--> --> Mixed Siliciclastic-Siliceous Succession, Miocene Monterey Formation, Point Dume to Paradise Cove, Malibu, California

AAPG Pacific Section and Rocky Mountain Section Joint Meeting

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Mixed Siliciclastic-Siliceous Succession, Miocene Monterey Formation, Point Dume to Paradise Cove, Malibu, California

Abstract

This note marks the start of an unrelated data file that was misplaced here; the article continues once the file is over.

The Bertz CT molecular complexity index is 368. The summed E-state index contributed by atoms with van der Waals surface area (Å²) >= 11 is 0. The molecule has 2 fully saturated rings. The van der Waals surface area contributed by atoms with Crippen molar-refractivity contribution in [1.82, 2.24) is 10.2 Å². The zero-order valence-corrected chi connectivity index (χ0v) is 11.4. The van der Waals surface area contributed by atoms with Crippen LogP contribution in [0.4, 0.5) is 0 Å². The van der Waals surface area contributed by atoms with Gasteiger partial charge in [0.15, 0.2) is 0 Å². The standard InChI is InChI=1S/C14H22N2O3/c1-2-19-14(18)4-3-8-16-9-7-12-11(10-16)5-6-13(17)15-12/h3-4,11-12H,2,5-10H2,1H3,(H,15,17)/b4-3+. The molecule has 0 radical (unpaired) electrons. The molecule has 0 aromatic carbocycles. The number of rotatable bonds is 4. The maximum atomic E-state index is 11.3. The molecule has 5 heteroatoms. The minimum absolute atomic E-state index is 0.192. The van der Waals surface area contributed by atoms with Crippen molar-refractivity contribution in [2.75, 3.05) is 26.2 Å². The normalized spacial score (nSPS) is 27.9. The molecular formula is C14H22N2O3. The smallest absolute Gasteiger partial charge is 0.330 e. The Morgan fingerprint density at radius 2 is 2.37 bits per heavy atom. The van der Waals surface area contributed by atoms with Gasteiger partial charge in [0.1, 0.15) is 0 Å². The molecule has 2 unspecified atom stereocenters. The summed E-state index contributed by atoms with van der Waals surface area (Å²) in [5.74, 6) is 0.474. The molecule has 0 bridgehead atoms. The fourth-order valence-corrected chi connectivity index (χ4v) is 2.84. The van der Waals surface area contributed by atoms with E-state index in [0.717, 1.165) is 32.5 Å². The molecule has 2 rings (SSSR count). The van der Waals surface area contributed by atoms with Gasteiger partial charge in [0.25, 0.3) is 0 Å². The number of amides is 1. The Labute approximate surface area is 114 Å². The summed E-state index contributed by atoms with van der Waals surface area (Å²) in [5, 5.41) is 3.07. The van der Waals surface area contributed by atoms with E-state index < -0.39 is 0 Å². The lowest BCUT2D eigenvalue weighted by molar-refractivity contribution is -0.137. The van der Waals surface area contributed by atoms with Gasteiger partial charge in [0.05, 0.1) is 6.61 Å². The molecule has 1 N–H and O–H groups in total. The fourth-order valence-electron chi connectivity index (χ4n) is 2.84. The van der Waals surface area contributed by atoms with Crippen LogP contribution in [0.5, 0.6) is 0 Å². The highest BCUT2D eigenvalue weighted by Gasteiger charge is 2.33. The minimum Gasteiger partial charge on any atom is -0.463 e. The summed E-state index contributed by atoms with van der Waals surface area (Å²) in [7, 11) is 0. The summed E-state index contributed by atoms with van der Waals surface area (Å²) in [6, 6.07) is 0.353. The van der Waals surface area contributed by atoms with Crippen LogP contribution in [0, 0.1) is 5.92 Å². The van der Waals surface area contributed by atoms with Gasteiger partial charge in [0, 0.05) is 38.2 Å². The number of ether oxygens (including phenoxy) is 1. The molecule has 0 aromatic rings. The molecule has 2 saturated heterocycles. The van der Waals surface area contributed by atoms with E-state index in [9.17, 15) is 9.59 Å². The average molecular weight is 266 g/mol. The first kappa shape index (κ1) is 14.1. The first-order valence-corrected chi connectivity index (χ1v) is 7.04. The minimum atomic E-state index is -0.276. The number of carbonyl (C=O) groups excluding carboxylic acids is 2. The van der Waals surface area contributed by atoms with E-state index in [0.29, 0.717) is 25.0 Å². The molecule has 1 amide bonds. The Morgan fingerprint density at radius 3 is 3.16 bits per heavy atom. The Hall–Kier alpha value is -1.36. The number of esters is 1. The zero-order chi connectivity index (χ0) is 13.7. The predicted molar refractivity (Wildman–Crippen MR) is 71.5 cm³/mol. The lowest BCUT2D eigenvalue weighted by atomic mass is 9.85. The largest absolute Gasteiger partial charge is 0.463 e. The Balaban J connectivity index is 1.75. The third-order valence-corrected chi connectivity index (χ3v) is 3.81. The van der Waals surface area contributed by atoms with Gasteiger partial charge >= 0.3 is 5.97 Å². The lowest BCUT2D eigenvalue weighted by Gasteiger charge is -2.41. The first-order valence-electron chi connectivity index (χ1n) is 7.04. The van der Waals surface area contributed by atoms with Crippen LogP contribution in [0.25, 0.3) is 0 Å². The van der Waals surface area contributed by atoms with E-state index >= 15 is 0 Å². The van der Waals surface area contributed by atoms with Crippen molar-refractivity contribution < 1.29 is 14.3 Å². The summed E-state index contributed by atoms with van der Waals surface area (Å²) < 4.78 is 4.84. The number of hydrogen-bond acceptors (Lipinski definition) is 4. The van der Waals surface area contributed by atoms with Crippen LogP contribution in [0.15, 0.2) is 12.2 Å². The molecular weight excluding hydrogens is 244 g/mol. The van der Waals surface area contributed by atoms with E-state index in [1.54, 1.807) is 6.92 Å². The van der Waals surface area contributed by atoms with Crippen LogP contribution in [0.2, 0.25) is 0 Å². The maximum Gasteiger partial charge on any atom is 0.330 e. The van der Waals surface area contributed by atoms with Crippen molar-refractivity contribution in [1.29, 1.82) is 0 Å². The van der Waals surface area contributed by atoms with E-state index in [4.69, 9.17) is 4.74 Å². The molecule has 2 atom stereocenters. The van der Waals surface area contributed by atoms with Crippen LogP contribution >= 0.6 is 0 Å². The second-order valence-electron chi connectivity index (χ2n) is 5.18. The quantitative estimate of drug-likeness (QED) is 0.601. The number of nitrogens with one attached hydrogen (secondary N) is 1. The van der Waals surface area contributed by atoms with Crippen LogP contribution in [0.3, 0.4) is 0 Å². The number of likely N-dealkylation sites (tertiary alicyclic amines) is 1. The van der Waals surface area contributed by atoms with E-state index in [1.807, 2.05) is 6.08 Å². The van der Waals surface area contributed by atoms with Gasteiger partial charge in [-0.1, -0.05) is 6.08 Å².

The Monterey Formation crops out throughout Coastal California and in most of the Neogene sedimentary basins in the State and is known to be highly petroliferous, forming both the source and reservoir rock. The petroliferous Los Angeles Basin's oil is sourced in the Monterey Formation and its stratigraphic equivalents. Yet few sections have been studied in detail in this region. The exposure between Point Dume and Paradise Cove form one of the few continuously exposed successions of the Monterey Formation in southern California and records the evolution of the inner Borderland and the Los Angeles basin through the late Miocene. Stratigraphic data collected includes: meter-by-meter Spectral Gamma Ray (K, Th, and U concentrations), lithologic descriptions and sandstone analysis (percent sandstone and thin section petrography). Select samples from the outcrop are analyzed for total organic carbon data (% TOC), diatoms and X-Ray diffraction data. Based on these data, the Point Dume to Paradise Cove Monterey Formation section can be subdivided into four distinct members and the stratigraphic column can be compared to other subsurface and outcrop sections. In stratigraphic order, the members are the Dolomitic Phosphatic Shale Member, the Porcelanite and Shale Member, the Mixed Clastics Member and the Cherty Diatomite Member. High TOC values found in the Dolomitic Phosphatic Shale range from 4.2 to 7.5%. Opal-CT phase silica is found in cherts and porcelanites and biogenic opal-A phase silica occurs in the diatomites and diatomaceous mudstones. Quartz-phase siliceous rocks do not occur in the section, even in its lowermost extent. Bedding confined fractures sets are common in diagenetic siliceous rocks in the Porcelanite and Shale Member. The base of the Mixed Clastics member contains evidence of high-energy, downslope movement with thick sandstone, conglomerates and debrites. The top of the section contains the Cherty Diatomite member that consists of rhythmically bedded pure diatomite, ‘speckled’ beds, muddy diatomites, siliceous/calcareous mudrocks and opal-CT chert.